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Culture Forum

Culture Forum

  1. Standard member Grampy Bobby
    Boston Lad
    02 Feb '13 02:58
    National Anthems

    Some of your favorites? Here's one of mine:

    YouTube

    Enjoy!
  2. 02 Feb '13 03:06
    The Soviet National Anthem sung here by one of its greatest baritones:

    YouTube
  3. 02 Feb '13 08:12
    The Bulgarian National Anthem is the most stirring one I know:

    YouTube
  4. 02 Feb '13 16:10
    1. United States Star Spangled Banner for sentimental reasons alone! Tied for first is Mexicanos al Grito de Guerra: YouTube
    2. Italy's current one Il Canto degli Italiani, but I like the unofficial anthem better, "Va Pensiero" from Verdi's Nabucco. At the time Nabucco was written there was a groundswell of nationalism and a push for Italain unification and elimination of the city state system and the papal States. Verdi's name became an acronym: "Vittorio Emmanuele Re Di Italia" and a cry for unification. Va Pensiero or "Canto di schiavi ebrei" from Nabucco is gorgeous: YouTube
    3. Germany's current anthem was lifted off a Franz Joseph Haydn quartet's second movement of his Emperor Quartet: YouTube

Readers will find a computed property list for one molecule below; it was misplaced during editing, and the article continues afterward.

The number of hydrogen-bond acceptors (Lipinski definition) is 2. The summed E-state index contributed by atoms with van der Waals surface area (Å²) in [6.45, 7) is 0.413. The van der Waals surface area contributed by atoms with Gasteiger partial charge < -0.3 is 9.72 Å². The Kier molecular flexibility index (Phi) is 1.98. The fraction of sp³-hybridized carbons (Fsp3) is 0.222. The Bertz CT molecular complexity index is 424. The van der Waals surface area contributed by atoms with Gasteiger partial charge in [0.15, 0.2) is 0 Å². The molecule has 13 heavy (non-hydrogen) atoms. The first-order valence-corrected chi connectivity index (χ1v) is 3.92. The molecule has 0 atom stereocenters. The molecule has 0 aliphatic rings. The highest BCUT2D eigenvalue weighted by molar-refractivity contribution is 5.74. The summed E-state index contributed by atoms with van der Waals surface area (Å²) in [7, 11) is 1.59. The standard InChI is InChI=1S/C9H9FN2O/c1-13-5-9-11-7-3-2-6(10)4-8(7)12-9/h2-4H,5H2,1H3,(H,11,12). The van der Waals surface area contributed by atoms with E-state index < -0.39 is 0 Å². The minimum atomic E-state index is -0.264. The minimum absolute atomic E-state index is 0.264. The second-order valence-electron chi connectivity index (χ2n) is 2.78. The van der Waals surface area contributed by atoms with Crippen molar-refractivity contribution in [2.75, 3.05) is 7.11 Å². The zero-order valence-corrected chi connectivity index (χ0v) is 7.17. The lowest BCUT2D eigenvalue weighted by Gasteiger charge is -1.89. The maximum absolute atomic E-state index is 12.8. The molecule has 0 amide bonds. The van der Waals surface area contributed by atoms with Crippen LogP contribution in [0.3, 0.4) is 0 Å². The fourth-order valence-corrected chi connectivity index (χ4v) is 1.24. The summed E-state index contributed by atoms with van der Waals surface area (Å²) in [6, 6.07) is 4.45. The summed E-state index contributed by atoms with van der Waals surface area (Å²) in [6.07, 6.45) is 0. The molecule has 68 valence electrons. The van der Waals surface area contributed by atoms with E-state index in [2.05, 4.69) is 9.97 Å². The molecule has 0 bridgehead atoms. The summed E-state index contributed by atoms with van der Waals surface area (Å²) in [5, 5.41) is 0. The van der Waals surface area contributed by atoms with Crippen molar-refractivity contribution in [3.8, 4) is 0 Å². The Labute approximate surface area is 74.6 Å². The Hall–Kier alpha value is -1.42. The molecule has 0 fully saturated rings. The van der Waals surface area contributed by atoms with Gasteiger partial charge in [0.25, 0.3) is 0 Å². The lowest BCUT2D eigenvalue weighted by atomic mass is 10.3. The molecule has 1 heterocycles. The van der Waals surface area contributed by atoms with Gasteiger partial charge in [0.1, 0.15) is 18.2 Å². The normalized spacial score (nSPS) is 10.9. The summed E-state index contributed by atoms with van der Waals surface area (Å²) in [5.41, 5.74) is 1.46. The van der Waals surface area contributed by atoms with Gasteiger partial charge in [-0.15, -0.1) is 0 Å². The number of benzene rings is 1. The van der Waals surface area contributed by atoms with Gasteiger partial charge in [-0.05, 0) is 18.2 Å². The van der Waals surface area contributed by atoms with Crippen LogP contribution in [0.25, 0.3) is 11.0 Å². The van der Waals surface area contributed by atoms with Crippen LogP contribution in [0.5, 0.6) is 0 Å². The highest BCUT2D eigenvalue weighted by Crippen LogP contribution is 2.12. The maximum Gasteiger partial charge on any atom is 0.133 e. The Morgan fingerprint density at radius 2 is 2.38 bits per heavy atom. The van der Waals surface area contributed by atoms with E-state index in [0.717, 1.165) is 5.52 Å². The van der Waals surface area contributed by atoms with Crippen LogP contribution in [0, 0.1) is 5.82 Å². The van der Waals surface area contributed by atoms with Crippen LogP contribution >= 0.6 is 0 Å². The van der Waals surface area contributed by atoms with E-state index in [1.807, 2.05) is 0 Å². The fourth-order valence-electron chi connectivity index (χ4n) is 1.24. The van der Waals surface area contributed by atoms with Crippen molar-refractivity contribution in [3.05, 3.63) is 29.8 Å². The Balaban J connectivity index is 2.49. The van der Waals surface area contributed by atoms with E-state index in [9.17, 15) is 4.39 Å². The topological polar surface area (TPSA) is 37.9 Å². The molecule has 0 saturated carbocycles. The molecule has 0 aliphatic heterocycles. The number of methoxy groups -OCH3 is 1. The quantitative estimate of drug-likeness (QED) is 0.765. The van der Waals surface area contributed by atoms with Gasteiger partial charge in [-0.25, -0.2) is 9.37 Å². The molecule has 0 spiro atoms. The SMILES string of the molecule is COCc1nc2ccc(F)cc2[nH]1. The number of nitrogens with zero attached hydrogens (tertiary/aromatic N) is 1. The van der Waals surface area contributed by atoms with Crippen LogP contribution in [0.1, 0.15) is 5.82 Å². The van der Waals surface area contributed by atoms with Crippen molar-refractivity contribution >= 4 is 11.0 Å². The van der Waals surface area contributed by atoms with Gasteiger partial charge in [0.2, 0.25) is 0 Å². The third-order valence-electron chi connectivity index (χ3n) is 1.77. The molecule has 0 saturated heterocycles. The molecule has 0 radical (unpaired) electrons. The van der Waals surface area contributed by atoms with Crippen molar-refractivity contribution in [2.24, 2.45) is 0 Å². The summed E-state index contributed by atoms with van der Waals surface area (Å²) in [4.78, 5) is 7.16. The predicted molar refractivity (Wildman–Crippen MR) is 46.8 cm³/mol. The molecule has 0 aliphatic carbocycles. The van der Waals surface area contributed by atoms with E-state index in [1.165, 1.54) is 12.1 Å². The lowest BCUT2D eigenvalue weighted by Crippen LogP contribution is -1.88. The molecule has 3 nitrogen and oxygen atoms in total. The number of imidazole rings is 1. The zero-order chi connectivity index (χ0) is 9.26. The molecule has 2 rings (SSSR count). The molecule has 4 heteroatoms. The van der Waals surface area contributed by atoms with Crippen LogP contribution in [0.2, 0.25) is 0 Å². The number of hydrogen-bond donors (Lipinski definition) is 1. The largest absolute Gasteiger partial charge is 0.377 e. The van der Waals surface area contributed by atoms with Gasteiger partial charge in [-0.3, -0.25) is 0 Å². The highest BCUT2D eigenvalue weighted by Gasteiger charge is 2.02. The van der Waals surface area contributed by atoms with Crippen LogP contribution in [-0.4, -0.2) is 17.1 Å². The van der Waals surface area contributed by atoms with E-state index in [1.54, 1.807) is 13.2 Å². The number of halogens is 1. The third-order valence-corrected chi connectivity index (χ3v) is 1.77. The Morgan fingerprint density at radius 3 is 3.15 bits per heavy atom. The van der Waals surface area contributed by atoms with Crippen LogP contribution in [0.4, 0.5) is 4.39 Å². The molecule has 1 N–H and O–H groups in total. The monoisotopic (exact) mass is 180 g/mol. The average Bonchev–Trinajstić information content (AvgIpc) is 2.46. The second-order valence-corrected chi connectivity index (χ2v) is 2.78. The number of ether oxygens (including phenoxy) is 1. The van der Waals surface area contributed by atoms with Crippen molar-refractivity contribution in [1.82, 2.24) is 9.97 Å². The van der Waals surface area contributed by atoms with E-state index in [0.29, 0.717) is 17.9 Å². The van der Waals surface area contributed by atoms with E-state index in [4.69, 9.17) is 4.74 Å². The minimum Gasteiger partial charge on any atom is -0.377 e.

4. "Chant de guerre pour l'Armée du Rhin" (English: "War Song for the Army of the Rhine" or La Marseillaise is considered by many the best. I place it fourth simply because it is oddly named, renamed, misplaced and Marseilles is a hell hole! Also, Claude Joseph Rouget de Lisle is no Verdi or Haydn. My favorite version is "La Marseillaise" arranged for soprano, chorus and orchestra by Hector Berlioz. I also love, Pyotr Ilyich Tchaikovsky's quote of "La Marseillaise" to represent the invading French army in his 1812 Overture. He also quoted the Russian national anthem he was familiar with, to represent the Russian army. However, neither of these anthems was actually in use in 1812. Schumann's quote in his "Two Grenadiers lied" on a poem of Heinrich Heine is stunning: YouTube!
    5. Soft spot for "God Save the Queen" which we all learned in school as "My Country 'Tis of Thee", of unknown composer and oldest of the anthems since it dates from around 1619. However, Rule Britannia makes me think of England or the UK more than their current anthem: YouTube.
  5. Standard member Soothfast
    0,1,1,2,3,5,8,13,21,
    04 Feb '13 09:32
    1) Former Soviet Union
    2) Former East Germany
    3) Germany
    4) France
    5) European Union (yes, a cheat since the EU is not a nation, but still...)